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Being one of the most decorated Olympians of all time, Michael Phelps has won a total of 22 medals so far in 3 Olympiads. He also holds the all-time record for the most Olympic gold medals won by a single individual, all of these medals coming from a variety of different swimming events with widely varying disciplines and styles.

Phelps is known to possess a phenomenal physique as well. With a wingspan that is longer than his own height, hypermobility in joints such as the ankles, and a lower milk production rate along with faster recovery, Phelps appears to be genetically engineered for Olympic victory. However, if you were to ask his coaches what was the most important reason that made Phelps so overwhelmingly successful, they’d tell you that the answer isn’t anywhere in his physique, but rather what’s going on in his head (and his techniques). Here are some tried and tested tips used by the legend himself:

Use the correct tools/equipment for the sport.

Phelps often likes to incorporate the right training tools into his training regimen. Things like music (as evidenced by his penchant for wearing headphones right before he starts a race) during a long training session, speedometer training equipment, training paddles, etc. Keeping his motivation and pace going through a long training session with music and the right equipment goes a long way in keeping his regimen efficient!

Forge a love for exercises or training.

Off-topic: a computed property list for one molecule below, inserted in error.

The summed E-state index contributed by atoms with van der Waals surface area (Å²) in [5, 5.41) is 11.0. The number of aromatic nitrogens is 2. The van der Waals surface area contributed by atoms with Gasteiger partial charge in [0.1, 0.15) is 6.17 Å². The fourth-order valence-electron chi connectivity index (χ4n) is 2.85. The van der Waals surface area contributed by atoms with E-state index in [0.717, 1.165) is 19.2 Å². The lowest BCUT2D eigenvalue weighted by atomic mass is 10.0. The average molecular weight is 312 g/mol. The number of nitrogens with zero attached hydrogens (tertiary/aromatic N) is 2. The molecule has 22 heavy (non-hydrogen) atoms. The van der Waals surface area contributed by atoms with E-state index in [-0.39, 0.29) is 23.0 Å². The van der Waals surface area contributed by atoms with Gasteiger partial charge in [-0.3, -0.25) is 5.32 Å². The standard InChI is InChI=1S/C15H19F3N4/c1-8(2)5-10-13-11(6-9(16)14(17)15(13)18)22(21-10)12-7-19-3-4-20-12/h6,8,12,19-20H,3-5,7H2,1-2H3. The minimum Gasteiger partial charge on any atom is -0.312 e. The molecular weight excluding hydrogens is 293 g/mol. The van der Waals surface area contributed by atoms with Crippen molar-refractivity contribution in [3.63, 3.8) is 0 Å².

It is hard, but essential. Quoting Phelps himself: “For me, some of the most effective exercises focus on vertical kicks and underwater kicks… It’s painful, but very effective. Another important exercise for me is rowing. It really helps me keep my sensitivity to water.” While some of us can easily see how long swims build stamina for your races or events, small workouts like these are also very important. They can be intense and exhausting, but no effort goes unrewarded. Do those exercises for the sake of your perfect form!

Give yourself time to rest and recover.

The best and most effective athletes always revere their rest periods and consider them almost sacrosanct. Phelps is no different. “Sleep is also a big part of my recovery, it’s really important to get my body enough rest to be ready for my next race or training session.” There’s no two ways about it: sleep and cool-down days are essential to keep your body in top shape, and even machines burn out if you work them too hard.

Maintain stubborn discipline and a positive attitude towards training and racing.

Arguably the biggest factor behind Phelps’ numerous victories, staying focused on his goals in each and every practice session leading up to the big race goes a long way towards a real podium finish. Remembering his exercises during training also helps, like the time Phelps’ glasses filled with water during the Beijing Olympics: By remembering how many strokes it took to get in and out of the pool, he could overcome the vision handicap and still be able to win the 200m butterfly final. Align yourself with a win mentality, and victory certainly follows, especially in this case for Phelps.

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